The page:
Wednesday, February 13, 2013

Doing for others.

I am a very introverted person. I am somewhat awkward in social situations. I think when you are more inward-directed, it's easy to focus too much on yourself, whether it be overanalyzing, nitpicking, or over-thinking situations or characteristics of yourself.

I am also not the most patient or tolerant person. I am easily irritated by others and don't always take my own advice, which is "seek to understand before being understood". To combat this, I have made a concerted effort to just be nice, even to people I don't like or who I think are rude.

It's amazing how much better I feel.

Having a pleasant interaction as opposed to a tense one. Not worrying about being right. A little gesture of kindness.

I am certainly not advocating being a doormat but, for me, trying a little harder to be more positive, friendly, and kind has helped shift my focus outward and in a more positive direction.

Tuesday, February 12, 2013

Emotional health: Boundaries

Continuing with my Healthy and Strong theme, I want to talk about emotional health.

I think our emotional health is easy to dismiss. We stuff/ignore/invalidate our emotions. We try to pretend everything is fine and then substitute or numb out with food later.

A particularly tough area for me is healthy boundaries. It is a little embarrassing for me to admit this. I thought I had really good boundaries but I realized a couple of things:

I am prone to taking on other people's feelings and making decisions for them. For example, my mother-in-law appears tired. Therefore, I assume she is exhausted and unable or unwilling to help care for the baby in the evenings. I overexert myself trying to care for the baby by myself, running myself into the ground in the process. In reality, my mother-in-law was a little tired but totally fine and willing and able to help care for the baby. By making this decision for her, I ruined my night and made for an awkward/tense evening.

I overpersonalize. Example: my coworker is having a hard day. I ask her to complete an additional task and she snaps at me. Instead of checking in with her and figuring out what the heck is happening, I become defensive and avoidant, assuming she doesn't really like me. Totally rational, right?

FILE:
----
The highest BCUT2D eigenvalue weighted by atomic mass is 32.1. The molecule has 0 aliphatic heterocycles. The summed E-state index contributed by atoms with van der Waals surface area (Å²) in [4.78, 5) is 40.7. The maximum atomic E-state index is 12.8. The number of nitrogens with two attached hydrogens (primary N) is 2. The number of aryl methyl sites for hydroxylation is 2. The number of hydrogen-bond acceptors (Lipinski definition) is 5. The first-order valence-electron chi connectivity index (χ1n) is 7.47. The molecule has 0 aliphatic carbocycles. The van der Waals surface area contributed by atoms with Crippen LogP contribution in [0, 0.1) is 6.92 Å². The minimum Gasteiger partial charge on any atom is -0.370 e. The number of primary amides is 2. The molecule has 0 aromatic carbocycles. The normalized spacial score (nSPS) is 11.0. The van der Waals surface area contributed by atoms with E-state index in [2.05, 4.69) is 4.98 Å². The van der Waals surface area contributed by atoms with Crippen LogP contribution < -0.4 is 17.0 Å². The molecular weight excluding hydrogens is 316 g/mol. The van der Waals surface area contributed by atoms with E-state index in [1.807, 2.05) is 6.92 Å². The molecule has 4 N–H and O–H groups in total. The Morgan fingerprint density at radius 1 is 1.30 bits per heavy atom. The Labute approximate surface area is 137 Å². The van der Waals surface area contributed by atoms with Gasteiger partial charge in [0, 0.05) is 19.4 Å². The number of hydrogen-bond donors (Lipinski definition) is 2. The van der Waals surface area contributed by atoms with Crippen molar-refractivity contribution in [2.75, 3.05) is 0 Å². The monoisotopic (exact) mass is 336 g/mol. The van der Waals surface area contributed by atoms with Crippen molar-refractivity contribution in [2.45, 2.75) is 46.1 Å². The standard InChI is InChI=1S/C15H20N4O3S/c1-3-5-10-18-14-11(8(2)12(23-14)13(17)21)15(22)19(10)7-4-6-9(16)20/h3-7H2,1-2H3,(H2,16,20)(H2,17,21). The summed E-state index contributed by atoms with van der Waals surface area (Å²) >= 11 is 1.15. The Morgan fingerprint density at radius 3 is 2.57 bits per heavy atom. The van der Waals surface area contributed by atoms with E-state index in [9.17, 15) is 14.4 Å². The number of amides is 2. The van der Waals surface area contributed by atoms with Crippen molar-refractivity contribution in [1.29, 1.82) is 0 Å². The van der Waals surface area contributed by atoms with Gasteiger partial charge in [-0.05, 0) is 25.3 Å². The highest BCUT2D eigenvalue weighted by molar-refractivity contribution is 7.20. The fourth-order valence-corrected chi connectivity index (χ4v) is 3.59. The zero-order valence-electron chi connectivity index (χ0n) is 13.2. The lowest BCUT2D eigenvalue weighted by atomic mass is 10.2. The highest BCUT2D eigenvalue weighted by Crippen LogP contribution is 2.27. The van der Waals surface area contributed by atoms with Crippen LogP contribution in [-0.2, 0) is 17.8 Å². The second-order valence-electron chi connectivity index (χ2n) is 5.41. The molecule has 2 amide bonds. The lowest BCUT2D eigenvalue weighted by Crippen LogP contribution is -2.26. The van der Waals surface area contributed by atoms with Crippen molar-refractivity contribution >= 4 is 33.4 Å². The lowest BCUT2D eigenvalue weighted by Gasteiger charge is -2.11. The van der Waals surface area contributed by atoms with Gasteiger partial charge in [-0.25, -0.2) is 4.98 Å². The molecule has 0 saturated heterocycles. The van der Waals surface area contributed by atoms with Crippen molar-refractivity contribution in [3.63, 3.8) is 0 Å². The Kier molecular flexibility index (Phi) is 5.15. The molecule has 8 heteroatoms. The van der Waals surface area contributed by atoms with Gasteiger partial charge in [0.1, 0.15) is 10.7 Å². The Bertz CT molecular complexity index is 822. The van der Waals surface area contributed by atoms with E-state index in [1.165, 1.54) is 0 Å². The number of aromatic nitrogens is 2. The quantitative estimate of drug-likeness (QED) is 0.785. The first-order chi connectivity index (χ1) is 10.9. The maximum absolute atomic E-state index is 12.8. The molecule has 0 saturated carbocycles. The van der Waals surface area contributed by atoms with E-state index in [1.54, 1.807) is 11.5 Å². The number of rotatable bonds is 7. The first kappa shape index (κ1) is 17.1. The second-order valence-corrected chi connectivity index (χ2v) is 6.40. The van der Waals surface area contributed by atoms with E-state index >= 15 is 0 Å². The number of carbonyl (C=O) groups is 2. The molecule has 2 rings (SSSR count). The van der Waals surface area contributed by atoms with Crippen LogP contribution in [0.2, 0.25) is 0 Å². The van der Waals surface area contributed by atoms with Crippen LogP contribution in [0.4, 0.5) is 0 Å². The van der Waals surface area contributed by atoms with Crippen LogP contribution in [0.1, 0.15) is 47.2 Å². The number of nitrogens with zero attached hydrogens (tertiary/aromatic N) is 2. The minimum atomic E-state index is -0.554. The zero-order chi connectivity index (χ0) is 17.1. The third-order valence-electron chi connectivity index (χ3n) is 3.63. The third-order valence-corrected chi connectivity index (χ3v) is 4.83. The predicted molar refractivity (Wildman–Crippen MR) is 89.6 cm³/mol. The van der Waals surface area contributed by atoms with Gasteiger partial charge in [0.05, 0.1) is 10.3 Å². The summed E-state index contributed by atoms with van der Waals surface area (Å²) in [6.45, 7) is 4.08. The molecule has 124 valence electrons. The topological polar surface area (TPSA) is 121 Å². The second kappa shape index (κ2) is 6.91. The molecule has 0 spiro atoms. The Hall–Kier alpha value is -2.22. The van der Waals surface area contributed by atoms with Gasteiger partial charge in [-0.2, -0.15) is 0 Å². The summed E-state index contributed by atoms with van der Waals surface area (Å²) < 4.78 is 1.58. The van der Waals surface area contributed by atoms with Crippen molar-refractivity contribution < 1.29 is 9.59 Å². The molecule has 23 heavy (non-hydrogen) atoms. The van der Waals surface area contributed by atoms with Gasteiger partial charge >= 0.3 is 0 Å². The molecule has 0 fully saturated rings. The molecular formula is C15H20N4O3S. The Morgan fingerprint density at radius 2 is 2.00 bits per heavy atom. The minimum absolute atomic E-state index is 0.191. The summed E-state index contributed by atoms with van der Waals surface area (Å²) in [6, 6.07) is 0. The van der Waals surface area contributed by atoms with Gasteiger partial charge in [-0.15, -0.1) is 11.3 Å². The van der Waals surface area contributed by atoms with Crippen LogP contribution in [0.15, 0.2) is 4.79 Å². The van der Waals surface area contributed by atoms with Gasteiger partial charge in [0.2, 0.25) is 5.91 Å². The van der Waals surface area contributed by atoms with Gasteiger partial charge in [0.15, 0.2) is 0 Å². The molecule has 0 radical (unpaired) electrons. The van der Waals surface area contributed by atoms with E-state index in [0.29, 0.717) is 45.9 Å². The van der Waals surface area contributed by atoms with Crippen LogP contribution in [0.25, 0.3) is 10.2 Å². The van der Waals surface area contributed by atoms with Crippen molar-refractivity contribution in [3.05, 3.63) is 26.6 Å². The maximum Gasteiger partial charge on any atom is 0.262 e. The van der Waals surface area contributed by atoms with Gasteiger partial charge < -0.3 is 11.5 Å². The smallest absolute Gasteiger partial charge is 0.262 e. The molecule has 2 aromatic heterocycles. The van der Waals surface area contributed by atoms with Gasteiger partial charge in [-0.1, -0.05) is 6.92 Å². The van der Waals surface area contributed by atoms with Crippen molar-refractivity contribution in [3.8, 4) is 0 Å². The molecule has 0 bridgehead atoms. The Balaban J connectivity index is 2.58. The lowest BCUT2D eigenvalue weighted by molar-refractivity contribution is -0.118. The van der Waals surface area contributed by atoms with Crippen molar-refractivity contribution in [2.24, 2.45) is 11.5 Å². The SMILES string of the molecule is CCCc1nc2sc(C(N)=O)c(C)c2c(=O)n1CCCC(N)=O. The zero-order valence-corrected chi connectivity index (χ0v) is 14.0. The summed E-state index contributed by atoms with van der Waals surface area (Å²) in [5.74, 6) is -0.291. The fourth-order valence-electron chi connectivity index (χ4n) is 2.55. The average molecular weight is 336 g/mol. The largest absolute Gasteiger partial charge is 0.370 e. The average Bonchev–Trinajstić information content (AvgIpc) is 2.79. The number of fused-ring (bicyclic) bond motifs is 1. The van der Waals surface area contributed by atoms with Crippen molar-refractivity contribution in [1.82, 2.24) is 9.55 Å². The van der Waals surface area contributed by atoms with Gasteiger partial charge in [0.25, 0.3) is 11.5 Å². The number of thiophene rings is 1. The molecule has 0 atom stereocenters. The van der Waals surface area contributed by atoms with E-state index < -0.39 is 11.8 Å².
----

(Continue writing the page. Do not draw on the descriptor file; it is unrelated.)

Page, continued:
This also leads into another boundary issue, or cognitive distortion: black and white thinking. I either like you or I don't. I have a hard time with gray areas or liking someone in pieces (as opposed to having to like all aspects of their personality in order to accept them). If I think you're mad at me, I shut down and shut you out. I used to think the wall I put up was a good boundary when, sadly, it is just a defense mechanism for mistrust or discomfort that helps no one.

It's hard to open up. It's hard to feel our feelings and also let others know how we are feeling. It's much easier to eat our feelings or self-abuse in some fashion. I think self exploration can be a really powerful tool towards healing emotional hurts or insecurities and opening up in a safe, comfortable way.

Monday, February 11, 2013

"Healthy and Strong"

Over the weekend, I realized several things.

1. I like to eat. I always have liked to eat. I enjoy food and snacking and desserts and fun foods. Dieting makes me very cranky and it makes me sad to watch others restrict and shame themselves over what they eat.

2. I am not living up to my full potential when it comes to exercising. I admit it, I am a tad on the sedentary side. I love just curling up and reading a book or loafing in bed watching my favorite tv show. Exercise and physical fitness has never been a thing I thought I was good at or really wanted to do. However, I think moving my body and keeping it active and physically strong is very important. To work towards this, I have picked up the Couch to 5K program to start!

3. I am very focused on being a good role model for my daughter. I don't want her to see me dieting or exercising only for aesthetic purposes. I want her to see me taking care of myself in a moderate, healthy, and vibrant way while still enjoying every bit of life.

Ergo, my new motto: Healthy and Strong

Not thin, not lean, not modelesque. Strong.

I am hopeful that this will give me a good source of motivation and inspiration besides simply my physical appearance and also help me teach her positive body image, intuitive eating (along with a little joyful eating) and enjoying moving her body in a non-punitive way.

Tuesday, February 5, 2013

Conversation with a coworker: body image

Coworker: “I am down to the weight I want to be but I still have this extra bit here and here (grabs hips and thighs). My pants just don’t fit right.”

Me: “Perhaps you should buy new pants.”